Vermont Sen. Bernie Sanders went on a barnstorming blitz Monday, responding to a sudden opening to gain on Hillary Clinton’s delegate lead as polls show the front-runner’s once-solid advantage in key Midwestern contests shrinking to single digits going into the Super Tuesday II primaries.
In Illinois, one of five states holding primaries on Tuesday, a fresh CBS News poll even shows Sanders ahead of Clinton by 2 points.
The story is the same across the Midwest.
In Ohio’s primary, polls show Clinton leading by an average of just 6 percentage points, down from a high of 30 just a few weeks ago. In Missouri, too, Sanders has decidedly closed the gap.
Clinton might be feeling the pressure. Ahead of Tuesday’s primaries, the Clinton campaign scrambled to clarify comments made the night before in a CNN town hall – where she seemed to predict the demise of coal jobs that many workers in states like Ohio and Illinois rely upon.
At the town hall, she said, “I'm the only candidate which has a policy about how to bring economic opportunity using clean renewable energy as the key into coal country, because we're going to put a lot of coal miners and coal companies out of business.”
As Republicans seized on the remarks, her campaign put out a statement stressing that, “Coal will remain a part of the energy mix for years to come” and Clinton’s plan would also safeguard workers’ retirement and health benefits.
Spokesman Brian Fallon said “no candidate in this race is more devoted to supporting coal communities than Hillary Clinton” and “any suggestions otherwise are false."
The latest polling reflects Sanders’ apparent surge in Midwestern and Rust Belt states, possibly propelled by last week's stunning upset of Clinton in the Michigan primary. The territory is proving to be a potential stronghold for the still-underdog self-professed Socialist senator, even as Clinton locks down traditional Democratic support across the South.
Clinton still is favored to win two other Democratic contests Tuesday, in Florida and North Carolina, where polls show her holding tight to a double-digit lead.
But Sanders is concentrating his efforts on the three Midwestern states. His schedule Monday takes him from Ohio to North Carolina, and then back to Missouri before wrapping the night with a rally in Chicago.
Illinois is emerging as a battleground of sorts, with Clinton campaigning in the state earlier in the day, before holding a rally in Charlotte, N.C., Monday night.
In total, 691 delegates are at stake in the Democratic contests on Tuesday. Sanders was able to stave off predictions of his bid’s demise with his upset win last week in Michigan, and sees the potential to further erode Clinton’s edge on Tuesday.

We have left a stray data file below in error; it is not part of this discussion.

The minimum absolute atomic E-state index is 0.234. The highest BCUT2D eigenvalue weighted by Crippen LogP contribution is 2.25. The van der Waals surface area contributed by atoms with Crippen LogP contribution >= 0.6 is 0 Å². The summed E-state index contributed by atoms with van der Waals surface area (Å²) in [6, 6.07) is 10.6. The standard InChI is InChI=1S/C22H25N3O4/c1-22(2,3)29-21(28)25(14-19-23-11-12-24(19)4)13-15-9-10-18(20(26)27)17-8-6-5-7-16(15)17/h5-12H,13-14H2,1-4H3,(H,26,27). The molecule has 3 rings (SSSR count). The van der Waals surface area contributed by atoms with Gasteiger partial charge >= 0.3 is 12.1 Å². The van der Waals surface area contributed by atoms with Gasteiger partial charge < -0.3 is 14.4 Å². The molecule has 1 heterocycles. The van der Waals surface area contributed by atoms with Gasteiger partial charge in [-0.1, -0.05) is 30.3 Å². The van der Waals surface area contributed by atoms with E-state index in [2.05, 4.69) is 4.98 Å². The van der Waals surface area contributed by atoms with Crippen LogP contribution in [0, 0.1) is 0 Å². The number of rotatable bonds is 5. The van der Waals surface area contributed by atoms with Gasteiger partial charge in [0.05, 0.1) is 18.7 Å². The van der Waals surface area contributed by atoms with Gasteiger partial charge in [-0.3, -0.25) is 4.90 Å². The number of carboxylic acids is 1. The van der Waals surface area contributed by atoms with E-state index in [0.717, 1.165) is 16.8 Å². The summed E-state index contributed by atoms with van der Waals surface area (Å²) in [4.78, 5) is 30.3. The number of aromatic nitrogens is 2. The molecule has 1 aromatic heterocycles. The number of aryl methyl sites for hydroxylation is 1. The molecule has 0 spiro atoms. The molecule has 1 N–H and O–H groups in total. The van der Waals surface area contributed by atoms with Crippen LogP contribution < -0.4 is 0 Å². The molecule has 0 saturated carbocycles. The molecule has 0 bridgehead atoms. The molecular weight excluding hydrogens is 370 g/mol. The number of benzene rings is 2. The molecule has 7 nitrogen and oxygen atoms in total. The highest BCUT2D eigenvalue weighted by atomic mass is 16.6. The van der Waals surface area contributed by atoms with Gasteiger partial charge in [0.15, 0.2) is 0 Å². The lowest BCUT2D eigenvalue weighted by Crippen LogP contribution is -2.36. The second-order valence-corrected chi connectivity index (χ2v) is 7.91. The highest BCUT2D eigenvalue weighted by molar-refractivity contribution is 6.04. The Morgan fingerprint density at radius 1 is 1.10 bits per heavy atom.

At the same time, Clinton appears well-positioned to win the largest contest on the map Tuesday, Florida’s primary -- worth 214 delegates.
Another big factor in the Florida race is absentee and early voting. According to figures as of Monday morning, nearly 370,000 have voted early in the Democratic contest, and more than 480,000 have voted absentee.
If nothing else, Sanders threatens to keep Clinton locked in a competitive race for weeks longer, even as she nears the number of delegates needed to clinch the nomination.
Clinton aides insist there's little they will do to push Sanders from the race, but they are beginning to show signs of impatience with what they perceive as the increasingly negative tone of his campaign.
"We would like to wrap it up as soon as possible," Clinton communications director Jen Palmieri said hours before Sanders' startling victory in Michigan last week. "You don't want to let them have a head start on the general."
Clinton and her allies had hoped to switch much of their focus to the general election after Tuesday's primary contests, but that plan was thrown into doubt after her loss in Michigan.
Aides acknowledge upcoming contests in Ohio, Missouri and Illinois look tighter than they did just days ago, forcing them to keep focus on the primary despite a sizable advantage among the delegates that determine the nomination.
Victories on Tuesday would give Sanders fresh momentum and grant him months to continue criticizing Clinton's positions on issues that Trump wants to focus on in November.
At the same time, Clinton carries an edge of more than 200 pledged delegates into Tuesday's contests in Florida, Ohio, North Carolina, Illinois and Missouri and could effectively foreclose Sanders' path to victory with a sweep of the large states.
While the delegates will be awarded proportionately, Clinton's support with superdelegates -- elected officials and party leaders free to back whomever they'd like -- puts her in a strong position to win the nomination.
According to an Associated Press analysis, Clinton holds 1,231 of total delegates, more than half the amount needed to clinch the nomination. Sanders has 576.
The Associated Press contributed to this report.